With the possible exception of "front end" entertainment audio, the impedance of a load must match its source for maximum effeciency and proper operation. This is critical in RF work as well. A random wire antenna that yeilds 500-ohm impedance connected to a solid state tranceiver with 50-ohm impedance is going to be very ineficient and destroy the output power transistors without a means of tuning/matching the antenna to the transmitter. 500:50 is an SWR of 10:1. An SWR of 10:1 translates to a reflected power of 66.9-%. At an SWR of 3:1 (150:50) the reflected power is 25-%. In RF work, an SWR of 1.5:1 (.04-% reflected) is considered acceptable. The average guy running a "thumper" car stereo is probably running it into a somewhat mismatched load. Unless he's running it full bore 24/7, he'll probably never realize the error of his demize. If however, he were to do a case study and document the "life" of his power amp with a mismatched load Vs a properly matched load, He would realize a bit more "milage" from the properly matched scenario.
[post=14240]Quoted post[/post]​
That's what we've been saying all along, for RF amp it is absolutely necessary as you've so clearly explained above. However, for audio amplifier and speaker this is not the case. You argued that high power audio amplifier requires matching output stage impedance and speaker impedance, but this is not the case. Your previous excerpt shows that it is only necessary to select suitable load impedance, not matching it to the amp output stage impedance. Several other members had pointed out that the output stage impedance of audio amp is very low, much lower than the common 8, 4 or 2 ohm speaker impedances.

I would be very surprised if an audio amp designed for 4 ohm would have a shorter "life" when operated with an 8 ohm speaker.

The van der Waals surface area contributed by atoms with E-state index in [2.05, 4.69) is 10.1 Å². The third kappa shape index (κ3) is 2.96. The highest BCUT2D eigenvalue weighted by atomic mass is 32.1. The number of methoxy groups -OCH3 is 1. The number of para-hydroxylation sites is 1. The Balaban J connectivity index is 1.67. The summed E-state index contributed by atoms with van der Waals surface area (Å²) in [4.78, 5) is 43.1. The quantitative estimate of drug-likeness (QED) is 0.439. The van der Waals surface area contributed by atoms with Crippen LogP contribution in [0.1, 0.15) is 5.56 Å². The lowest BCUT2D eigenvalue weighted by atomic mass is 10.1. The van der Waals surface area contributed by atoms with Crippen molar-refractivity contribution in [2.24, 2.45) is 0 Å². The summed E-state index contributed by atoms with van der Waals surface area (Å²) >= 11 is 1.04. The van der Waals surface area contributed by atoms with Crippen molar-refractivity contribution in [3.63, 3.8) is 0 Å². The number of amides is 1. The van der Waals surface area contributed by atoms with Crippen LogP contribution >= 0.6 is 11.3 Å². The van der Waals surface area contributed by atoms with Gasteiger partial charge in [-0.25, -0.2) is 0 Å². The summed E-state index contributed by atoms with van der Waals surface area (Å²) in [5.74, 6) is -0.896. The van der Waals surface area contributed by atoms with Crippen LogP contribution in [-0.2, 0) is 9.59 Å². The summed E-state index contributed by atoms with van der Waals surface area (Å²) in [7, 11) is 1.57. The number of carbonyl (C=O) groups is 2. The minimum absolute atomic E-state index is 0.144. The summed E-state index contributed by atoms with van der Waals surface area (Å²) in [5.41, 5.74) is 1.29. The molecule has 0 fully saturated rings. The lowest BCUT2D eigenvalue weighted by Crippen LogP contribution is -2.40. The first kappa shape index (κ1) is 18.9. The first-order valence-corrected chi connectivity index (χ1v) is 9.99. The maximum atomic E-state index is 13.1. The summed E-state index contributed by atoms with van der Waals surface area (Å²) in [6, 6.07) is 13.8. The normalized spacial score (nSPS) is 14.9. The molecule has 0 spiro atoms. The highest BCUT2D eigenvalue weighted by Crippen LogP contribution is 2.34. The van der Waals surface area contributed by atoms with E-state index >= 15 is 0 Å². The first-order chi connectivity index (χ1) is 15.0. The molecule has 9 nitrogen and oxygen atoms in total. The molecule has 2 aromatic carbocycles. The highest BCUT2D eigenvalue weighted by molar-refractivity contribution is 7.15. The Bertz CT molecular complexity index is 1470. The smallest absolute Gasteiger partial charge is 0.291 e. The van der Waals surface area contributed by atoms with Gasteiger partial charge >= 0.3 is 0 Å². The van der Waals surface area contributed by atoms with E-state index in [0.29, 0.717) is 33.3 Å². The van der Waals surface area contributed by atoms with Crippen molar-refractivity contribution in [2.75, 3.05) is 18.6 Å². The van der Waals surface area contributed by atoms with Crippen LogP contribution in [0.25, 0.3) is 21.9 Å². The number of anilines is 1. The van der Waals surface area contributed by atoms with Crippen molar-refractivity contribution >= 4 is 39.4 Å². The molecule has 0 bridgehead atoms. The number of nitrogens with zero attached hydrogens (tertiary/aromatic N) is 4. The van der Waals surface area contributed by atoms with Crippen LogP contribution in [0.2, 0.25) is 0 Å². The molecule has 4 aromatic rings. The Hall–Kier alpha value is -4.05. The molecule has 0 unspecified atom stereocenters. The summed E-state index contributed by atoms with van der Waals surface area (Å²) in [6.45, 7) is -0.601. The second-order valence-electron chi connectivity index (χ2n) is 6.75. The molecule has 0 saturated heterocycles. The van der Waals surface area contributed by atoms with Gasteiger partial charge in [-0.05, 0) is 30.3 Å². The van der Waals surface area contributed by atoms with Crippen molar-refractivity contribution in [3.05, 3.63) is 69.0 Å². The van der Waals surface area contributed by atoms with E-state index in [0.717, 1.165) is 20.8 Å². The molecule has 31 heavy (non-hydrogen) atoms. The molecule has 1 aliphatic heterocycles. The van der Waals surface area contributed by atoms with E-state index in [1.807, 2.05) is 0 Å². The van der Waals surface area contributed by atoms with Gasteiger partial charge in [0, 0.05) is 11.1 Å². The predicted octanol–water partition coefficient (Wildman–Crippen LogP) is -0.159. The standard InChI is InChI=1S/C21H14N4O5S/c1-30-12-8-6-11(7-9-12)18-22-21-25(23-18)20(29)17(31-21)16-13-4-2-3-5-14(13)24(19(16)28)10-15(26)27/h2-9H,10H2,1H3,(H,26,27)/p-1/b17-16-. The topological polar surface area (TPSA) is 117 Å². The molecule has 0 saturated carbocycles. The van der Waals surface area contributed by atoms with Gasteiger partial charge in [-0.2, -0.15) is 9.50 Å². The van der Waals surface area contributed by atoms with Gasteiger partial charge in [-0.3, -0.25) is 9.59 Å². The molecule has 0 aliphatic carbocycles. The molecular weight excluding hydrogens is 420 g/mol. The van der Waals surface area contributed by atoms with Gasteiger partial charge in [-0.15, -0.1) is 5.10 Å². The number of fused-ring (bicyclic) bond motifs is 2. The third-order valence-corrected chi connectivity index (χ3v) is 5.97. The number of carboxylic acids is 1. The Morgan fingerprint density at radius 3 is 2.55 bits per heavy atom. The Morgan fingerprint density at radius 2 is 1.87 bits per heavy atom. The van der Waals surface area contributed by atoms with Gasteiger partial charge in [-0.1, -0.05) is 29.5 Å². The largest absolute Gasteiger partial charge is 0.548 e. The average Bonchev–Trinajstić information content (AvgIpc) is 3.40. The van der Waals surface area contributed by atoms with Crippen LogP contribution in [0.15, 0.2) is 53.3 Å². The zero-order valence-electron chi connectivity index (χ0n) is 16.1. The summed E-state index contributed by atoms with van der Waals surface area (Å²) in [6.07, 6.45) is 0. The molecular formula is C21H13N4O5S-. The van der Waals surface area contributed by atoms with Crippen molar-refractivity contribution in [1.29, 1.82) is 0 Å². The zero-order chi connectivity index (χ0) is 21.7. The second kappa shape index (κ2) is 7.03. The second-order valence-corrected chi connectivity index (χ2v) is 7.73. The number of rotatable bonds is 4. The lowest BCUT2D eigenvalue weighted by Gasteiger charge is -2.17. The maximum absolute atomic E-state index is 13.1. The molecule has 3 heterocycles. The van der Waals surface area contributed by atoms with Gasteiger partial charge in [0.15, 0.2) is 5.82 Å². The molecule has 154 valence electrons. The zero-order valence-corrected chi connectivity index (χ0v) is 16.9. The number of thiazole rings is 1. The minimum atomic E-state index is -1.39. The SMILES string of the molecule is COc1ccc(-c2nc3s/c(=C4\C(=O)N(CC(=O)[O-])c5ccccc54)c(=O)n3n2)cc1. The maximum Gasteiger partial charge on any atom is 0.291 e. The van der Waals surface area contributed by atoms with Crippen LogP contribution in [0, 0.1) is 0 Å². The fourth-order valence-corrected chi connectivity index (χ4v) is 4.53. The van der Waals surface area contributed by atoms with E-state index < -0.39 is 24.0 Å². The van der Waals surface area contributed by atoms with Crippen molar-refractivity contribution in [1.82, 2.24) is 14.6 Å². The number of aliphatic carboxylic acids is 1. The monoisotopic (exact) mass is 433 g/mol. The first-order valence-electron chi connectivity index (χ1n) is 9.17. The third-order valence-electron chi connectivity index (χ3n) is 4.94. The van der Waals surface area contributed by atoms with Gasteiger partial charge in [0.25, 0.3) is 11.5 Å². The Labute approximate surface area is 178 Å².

There are cases where matching impedance is necessary and there are cases where it is not.

#### n9xv

Joined Jan 18, 2005
329
What I am saying about impedance matching in regards to audio power amps is based on the indicated or published output impedance of the amp. If a high power amps manual says connect output to 2, 4, 8, or 16-ohms etc, then thats exactly what you should do if you want to acheive expected published results. If you connect the amp to a higher load impedance than that specified, you'll denie the amp of its potential to deliver the rated power. If you connect the amp to a lower load impedance than that specified, you'll be overworking the power supply in order to deliver the "extra" current to the lower load impedance. In other words, think of a "lab test" if you will. Take the high powered amp and run it full bore into its "specified" load impedance. Take the same amp, run it into a load impedance of half the specified value. The amp running into the lower load impedance will tend to clip the signal peaks due to the power supply not being able to support the designed MPP levels any longer. So we have distortion and increased heat dissipation and soon much damage will occur. Running the amp into a higher load impedance wont "hurt" it per say, the amp is just not reveiling its potential in that case. It cant deliver the "rated" power because the higher load impedance "limits" the available current to the speakers.